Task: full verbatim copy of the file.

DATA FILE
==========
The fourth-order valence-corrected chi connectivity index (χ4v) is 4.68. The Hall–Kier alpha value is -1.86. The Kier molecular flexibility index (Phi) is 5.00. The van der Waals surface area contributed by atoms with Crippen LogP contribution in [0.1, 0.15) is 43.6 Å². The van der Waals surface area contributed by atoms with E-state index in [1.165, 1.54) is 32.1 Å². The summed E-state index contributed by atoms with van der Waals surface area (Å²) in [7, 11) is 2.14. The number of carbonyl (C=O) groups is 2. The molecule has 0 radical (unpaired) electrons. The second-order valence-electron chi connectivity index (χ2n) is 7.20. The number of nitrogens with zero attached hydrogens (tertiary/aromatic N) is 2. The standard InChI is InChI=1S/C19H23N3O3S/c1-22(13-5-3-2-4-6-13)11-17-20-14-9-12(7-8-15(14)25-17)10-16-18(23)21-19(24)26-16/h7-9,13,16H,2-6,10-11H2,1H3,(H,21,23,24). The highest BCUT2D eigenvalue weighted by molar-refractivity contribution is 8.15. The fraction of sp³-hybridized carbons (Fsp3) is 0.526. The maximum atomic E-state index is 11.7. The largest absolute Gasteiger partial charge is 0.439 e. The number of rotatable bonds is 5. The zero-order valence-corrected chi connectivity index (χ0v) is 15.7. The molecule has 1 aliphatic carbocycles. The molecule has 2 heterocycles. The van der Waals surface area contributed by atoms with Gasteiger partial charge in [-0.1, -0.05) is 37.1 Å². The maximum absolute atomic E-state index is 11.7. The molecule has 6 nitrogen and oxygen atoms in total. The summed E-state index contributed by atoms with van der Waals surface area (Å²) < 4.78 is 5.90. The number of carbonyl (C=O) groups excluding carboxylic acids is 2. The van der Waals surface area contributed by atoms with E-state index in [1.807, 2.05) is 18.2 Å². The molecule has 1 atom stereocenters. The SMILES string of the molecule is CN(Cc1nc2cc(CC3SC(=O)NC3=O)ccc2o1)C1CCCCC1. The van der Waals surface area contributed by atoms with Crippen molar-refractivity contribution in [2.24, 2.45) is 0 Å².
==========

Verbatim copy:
The fourth-order valence-corrected chi connectivity index (χ4v) is 4.68. The Hall–Kier alpha value is -1.86. The Kier molecular flexibility index (Phi) is 5.00. The van der Waals surface area contributed by atoms with Crippen LogP contribution in [0.1, 0.15) is 43.6 Å². The van der Waals surface area contributed by atoms with E-state index in [1.165, 1.54) is 32.1 Å². The summed E-state index contributed by atoms with van der Waals surface area (Å²) in [7, 11) is 2.14. The number of carbonyl (C=O) groups is 2. The molecule has 0 radical (unpaired) electrons. The second-order valence-electron chi connectivity index (χ2n) is 7.20. The number of nitrogens with zero attached hydrogens (tertiary/aromatic N) is 2. The standard InChI is InChI=1S/C19H23N3O3S/c1-22(13-5-3-2-4-6-13)11-17-20-14-9-12(7-8-15(14)25-17)10-16-18(23)21-19(24)26-16/h7-9,13,16H,2-6,10-11H2,1H3,(H,21,23,24). The highest BCUT2D eigenvalue weighted by molar-refractivity contribution is 8.15. The fraction of sp³-hybridized carbons (Fsp3) is 0.526. The maximum atomic E-state index is 11.7. The largest absolute Gasteiger partial charge is 0.439 e. The number of rotatable bonds is 5. The zero-order valence-corrected chi connectivity index (χ0v) is 15.7. The molecule has 1 aliphatic carbocycles. The molecule has 2 heterocycles. The van der Waals surface area contributed by atoms with Gasteiger partial charge in [-0.1, -0.05) is 37.1 Å². The maximum absolute atomic E-state index is 11.7. The molecule has 6 nitrogen and oxygen atoms in total. The summed E-state index contributed by atoms with van der Waals surface area (Å²) < 4.78 is 5.90. The number of carbonyl (C=O) groups excluding carboxylic acids is 2. The van der Waals surface area contributed by atoms with E-state index in [1.807, 2.05) is 18.2 Å². The molecule has 1 atom stereocenters. The SMILES string of the molecule is CN(Cc1nc2cc(CC3SC(=O)NC3=O)ccc2o1)C1CCCCC1. The van der Waals surface area contributed by atoms with Crippen molar-refractivity contribution in [2.24, 2.45) is 0 Å².